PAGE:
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In New York State, What is a Personal Injury Case?

“Tort Law” is a term also used when referring to personal injury law. It includes any damage done to a person by another party’s negligence, whether that is physical, mental or emotional.

If you’ve suffered injury at the hand of another in New York State, it’s in your best interest to seek out a personal injury attorney nyc. An attorney based in New York will have a better grasp on the laws of personal injury and be better equipped to handle any specific issues that may arise from filing a personal injury case in New York City or anywhere in the state.

In the case of a personal injury, the state of New York has established laws to protect its citizens. Medical bills, funeral costs, pain and suffering, lost earnings, and other compensation are all recoverable under these statutes. Victims may be entitled to compensation depending on the actions of other persons or organizations involved.

Basic Types of Personal Injury Claims in New York

The following types of events are covered under personal injury law in New York. Accident injuries may range from mild to severe, resulting in lifelong disability and, in rare cases, death. Accident victims in New York have three years from the date of the accident to bring a personal injury lawsuit. Family members have two years to make a claim after a death caused by an injury accident.

Workplace Accidents – Under New York law, your employer’s Worker’s Comp insurance covers medical treatment and replacement earnings for workers who are injured or ill as a consequence of their employment.

Premises Liability Accidents – If you are injured on someone else’s property as a result of their carelessness, you may be able to collect damages by filing a premises liability accident case.

Products Liability Accidents – If a consumer product injures you while being used as directed, you may be able to collect damages by filing a products liability accident case.

Vehicle collisions are the leading cause of bodily injury in New York. Injuries vary in intensity depending on the severity of the accident, although they are often severe.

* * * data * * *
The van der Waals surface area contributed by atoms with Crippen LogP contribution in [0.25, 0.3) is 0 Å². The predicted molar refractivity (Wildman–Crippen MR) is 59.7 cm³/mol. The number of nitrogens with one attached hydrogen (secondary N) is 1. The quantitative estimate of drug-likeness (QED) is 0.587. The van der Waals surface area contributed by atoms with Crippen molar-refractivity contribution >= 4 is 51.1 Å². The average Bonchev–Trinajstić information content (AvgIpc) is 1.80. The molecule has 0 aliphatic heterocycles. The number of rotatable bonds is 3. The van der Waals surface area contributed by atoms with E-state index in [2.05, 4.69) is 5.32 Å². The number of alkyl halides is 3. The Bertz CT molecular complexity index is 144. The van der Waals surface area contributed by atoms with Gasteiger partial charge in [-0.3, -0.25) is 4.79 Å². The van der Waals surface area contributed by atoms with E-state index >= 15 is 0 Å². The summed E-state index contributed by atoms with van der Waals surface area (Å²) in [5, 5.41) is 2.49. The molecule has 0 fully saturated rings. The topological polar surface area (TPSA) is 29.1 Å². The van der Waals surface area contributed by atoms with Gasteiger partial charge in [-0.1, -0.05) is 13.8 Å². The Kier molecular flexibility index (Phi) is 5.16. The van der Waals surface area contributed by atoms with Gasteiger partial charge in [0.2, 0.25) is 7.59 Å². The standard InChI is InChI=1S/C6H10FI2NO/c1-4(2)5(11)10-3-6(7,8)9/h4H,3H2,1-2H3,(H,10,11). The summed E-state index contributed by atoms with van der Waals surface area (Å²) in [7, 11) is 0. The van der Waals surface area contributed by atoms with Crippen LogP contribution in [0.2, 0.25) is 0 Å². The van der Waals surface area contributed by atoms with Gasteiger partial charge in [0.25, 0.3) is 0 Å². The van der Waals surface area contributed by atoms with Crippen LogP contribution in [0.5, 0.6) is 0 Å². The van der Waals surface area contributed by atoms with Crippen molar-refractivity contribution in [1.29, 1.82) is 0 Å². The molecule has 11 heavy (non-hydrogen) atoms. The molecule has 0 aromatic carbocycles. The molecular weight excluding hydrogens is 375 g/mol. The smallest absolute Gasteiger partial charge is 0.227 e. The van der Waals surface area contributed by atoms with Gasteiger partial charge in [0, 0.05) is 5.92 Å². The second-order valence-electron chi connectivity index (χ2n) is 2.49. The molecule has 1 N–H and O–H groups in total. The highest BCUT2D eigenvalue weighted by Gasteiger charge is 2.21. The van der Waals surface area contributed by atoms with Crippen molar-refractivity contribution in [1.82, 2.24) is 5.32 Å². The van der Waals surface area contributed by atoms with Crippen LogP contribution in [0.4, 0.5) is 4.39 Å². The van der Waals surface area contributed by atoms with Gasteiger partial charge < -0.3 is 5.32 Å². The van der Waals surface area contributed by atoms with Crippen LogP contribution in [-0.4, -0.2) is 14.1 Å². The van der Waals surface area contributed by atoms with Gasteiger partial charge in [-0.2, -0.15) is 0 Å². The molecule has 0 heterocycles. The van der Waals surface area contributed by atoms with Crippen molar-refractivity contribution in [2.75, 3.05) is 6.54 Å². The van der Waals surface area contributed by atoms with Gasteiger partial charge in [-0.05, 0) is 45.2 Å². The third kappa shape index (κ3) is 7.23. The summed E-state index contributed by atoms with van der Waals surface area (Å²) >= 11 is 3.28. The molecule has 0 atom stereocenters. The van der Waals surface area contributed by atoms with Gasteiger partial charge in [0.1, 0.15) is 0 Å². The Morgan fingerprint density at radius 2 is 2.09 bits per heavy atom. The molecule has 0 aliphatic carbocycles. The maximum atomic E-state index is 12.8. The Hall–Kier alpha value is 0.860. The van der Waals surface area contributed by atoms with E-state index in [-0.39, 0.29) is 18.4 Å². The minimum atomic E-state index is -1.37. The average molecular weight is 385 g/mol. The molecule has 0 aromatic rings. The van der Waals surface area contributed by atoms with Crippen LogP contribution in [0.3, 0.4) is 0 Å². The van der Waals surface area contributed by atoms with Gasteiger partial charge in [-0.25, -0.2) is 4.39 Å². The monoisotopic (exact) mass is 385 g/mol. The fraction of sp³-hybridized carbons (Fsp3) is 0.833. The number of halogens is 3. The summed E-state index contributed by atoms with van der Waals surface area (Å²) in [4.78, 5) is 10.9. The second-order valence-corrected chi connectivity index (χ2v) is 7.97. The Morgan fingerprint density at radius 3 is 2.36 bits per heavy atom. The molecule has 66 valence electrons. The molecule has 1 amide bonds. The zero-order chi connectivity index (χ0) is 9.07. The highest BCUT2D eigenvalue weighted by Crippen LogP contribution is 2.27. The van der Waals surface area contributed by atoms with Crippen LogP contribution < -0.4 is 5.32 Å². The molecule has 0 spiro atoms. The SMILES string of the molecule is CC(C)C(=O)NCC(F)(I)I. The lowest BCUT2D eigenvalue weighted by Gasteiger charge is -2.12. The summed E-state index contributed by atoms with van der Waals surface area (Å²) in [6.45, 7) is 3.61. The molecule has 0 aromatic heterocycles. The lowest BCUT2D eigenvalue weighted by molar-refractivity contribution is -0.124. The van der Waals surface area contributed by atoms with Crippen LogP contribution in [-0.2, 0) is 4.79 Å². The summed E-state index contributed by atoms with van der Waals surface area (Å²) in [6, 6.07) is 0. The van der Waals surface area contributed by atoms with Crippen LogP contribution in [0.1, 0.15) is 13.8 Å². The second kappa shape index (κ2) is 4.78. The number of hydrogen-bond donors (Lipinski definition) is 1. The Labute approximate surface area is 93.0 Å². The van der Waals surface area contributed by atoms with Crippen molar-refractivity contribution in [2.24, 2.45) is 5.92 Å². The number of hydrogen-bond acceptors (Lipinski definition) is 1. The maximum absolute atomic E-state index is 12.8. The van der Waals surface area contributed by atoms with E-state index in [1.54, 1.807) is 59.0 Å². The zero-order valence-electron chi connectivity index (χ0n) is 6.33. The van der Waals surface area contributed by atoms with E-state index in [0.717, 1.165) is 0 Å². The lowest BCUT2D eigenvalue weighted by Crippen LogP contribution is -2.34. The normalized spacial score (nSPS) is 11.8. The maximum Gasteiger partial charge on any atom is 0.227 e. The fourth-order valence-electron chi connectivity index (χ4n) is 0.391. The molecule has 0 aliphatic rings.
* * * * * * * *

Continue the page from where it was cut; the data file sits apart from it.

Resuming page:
In each kind of accident, the rules governing how a lawsuit may be brought forth will differ. If you are injured in any kind of accident, experienced attorneys can provide advice and explain your options.

New York is a “No-Fault” State

In “No-Fault” states car insurance companies must pay the expenses, up to the amount of one’s policy, for any accident their customers are involved in, regardless of who is at fault. New York is one of these states. This includes medical expenses, some economic losses and property damage.

When both parties in an accident share blame, New York adopts a “pure comparative fault” rule. This implies that the court may decrease any damages awarded to the claimant based on their proportion of fault in the car accident. For instance, if you were awarded $100,000 due to a car accident, but were going slightly over the speed limit, the court decides that you are 20% liable. Under this “pure comparative fault” rule, your award is decreased by 20% to $80,000.

Threshold for Serious Injuries in New York

Under New York law, individuals who have suffered a severe injury can file a lawsuit directly against the other motorist or liable party outside of the usual channels of insurance. If an accident victim has qualifying injuries, they may be entitled to seek compensation for losses not covered by no-fault insurance, such as pain and suffering.

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